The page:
1. Incomplete decoding. The process of selecting the appropriate address is known as address decoding and what we have done here is to completely decode the address. I.e. if any other address appears on the address bus then the interface doesn't respond. But if we look at our system the entire range of addresses from $8000 to $CFFF is unused so we could in theory allow the switch' interface to respond to any or in fact all of these addresses. All we have to do is to make sure that it doesn't respond to addresses outside that range. If we look at how the address space is divided up we see that it is controlled by A15 and A14.

A15 A14 Address range Devices addressed
0 0 $0000 - $3FFF RAM
0 1 $4000 - $7FFF RAM
1 0 $8000 - $BFFF Interface
1 1 $C000 - $FFFF ROM

All we have to do, therefore is to detect when A15 is 1 AND A14 is zero. The inputs to our AND gate are now only four.

The penalty we have paid for this simplification is that every address in the range now addresses our switch. This is not a problem but it does mean we have no address space left for any other interface and we are going to need at least one output interface for the system to perform any useful task at all.

The solution is to add a few more address inputs to our AND gate but not to decode all of them. For example we might add A0,A1 and A4 so that the interface responds to $8010 as originally intended.

It will also respond to $8030 and to $8050 and $8014 and many others but it will not respond to $8011 nor $8012 nor $8013 nor $8000 so we have created plenty of room for other interfaces.

2. Address Paging - The other approach, which as I have already said is often used in conjunction with incomplete decoding is address paging. Here the decoding is done in stages. We might, for example, first create four pages of $4000 locations by decoding A15 and A14

We might then break down each of these large pages into smaller pages of $1000 locations

Each of these sub-pages could be broken down into smaller pages and so on until we end up with individual locations. The snag with this approach if taken to extremes is that we have a large number of decoders in series and therefore more time will be required for address changes to propagate through.

In practice we use a combination and in this particular example we might take Interface Enable with addresses A4, A1 and A0 and of course R into a 5 input AND gate which is a fairly normal size.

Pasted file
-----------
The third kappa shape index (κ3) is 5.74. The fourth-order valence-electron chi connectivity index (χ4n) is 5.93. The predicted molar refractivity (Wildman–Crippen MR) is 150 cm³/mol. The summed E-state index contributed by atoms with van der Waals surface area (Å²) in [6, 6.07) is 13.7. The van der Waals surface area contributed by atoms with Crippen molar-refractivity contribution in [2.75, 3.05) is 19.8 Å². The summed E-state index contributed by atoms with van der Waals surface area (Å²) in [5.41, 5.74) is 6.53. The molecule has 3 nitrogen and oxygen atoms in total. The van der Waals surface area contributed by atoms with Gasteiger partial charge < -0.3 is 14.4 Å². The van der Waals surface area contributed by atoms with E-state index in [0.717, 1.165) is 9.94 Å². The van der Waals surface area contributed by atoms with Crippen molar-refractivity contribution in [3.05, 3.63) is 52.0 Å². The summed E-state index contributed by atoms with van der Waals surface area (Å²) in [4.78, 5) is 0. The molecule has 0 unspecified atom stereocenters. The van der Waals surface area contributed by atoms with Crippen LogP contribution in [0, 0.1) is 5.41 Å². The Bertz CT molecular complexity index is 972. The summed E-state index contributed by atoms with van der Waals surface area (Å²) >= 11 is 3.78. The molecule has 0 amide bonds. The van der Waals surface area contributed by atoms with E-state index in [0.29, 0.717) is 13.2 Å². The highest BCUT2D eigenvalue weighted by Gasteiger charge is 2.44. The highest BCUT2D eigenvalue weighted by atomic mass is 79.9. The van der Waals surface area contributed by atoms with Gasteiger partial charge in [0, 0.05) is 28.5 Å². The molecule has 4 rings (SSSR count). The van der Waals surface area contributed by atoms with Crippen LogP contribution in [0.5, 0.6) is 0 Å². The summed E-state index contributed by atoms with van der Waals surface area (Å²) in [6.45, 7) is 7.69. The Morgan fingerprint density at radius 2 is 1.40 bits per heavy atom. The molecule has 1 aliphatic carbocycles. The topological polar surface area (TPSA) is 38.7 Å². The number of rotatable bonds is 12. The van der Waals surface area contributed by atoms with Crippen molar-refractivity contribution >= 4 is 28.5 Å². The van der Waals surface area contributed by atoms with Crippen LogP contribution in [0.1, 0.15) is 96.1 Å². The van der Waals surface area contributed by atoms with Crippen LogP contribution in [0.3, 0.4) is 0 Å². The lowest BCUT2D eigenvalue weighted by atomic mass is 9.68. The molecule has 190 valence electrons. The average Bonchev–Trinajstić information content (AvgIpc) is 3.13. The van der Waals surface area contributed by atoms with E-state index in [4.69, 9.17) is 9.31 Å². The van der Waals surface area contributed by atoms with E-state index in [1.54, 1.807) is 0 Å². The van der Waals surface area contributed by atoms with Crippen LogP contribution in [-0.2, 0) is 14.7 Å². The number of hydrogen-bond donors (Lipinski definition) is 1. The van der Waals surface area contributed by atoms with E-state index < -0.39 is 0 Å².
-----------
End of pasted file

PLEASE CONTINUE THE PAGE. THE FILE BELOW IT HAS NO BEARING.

We have looked at a very simple example of an input interface and seen how in this case we can solve the problems of timing and electrical compatibility. Obviously it we wish to extend the interface so that up to eight switches are used then we simply add more tri-state buffers and use the remaining data bus lines.

A simple output interface

If we wish to output data on a set of lights or LEDs we have similar problems of timing and compatibility but also the additional problem of latching the data. The processor will only put the data on the data bus for a small part of one cycle, say 400 microsecs. If we actually want to see the data it needs to be present for rather longer, say seconds. In other words the interface needs to store the data and output it continuously to the displays. For this we will need a register of some sort which we can load from the data bus at the correct instant. To follow on from our previous example we might want this device to be at memory location $8011. We can generate a suitable'timing signal by ANDing Interface Enable with A4, A1 and A0. Since we only want the device to respond when data is being output by the processor we will have to use the inverse of the R/W signal. The timing signal now loads data into the register where it remains until new data is written, and of course it appears on the output lines. The register will only have a normal TTL drive capability and so, depending on the size of the LEDs or lamps we will need additional buffers or drivers to supply the current. These might be simple transistor circuits as shown above or, for mains driven lights, thyristor controllers.

General purpose interfaces

The problem of designing interfaces is one which faces every computer system designer and frequently the problems are identical and fall into general categories. The interfaces we have looked at are parallel interfaces, that is, the data to be input or output is continously available on a number of parallel connections. Such an interface can drive lamps and switches but can also drive more complex devices such as a printer, grahics input device, analogue devices via D to A or A to D convertors, stepper motors, pressure transducers, valve actuators, 7-segment displays etc. These are all devices which can be positioned near the computer and so the existence of many connections is not a serious problem. If a device is to be located at a distance then serial data is preferable as the cost of wiring is much reduced.

Parallel Interface

The obvious answer when many applications require a similar solution is to design an integrated circuit to perfom the task. The costs involved in designing such a crcuit are of course very high and so it should be as versatile as possible so that the potential market is large and the returns on the design investment as great as possible. When you come to look at the problem you find that all applications are different requiring different numbers of inputs and outputs, some using 8 bit data, some 12 and some 16-bit. An almost universal approach has been to provide two 8-bit parallel interfaces on a single IC.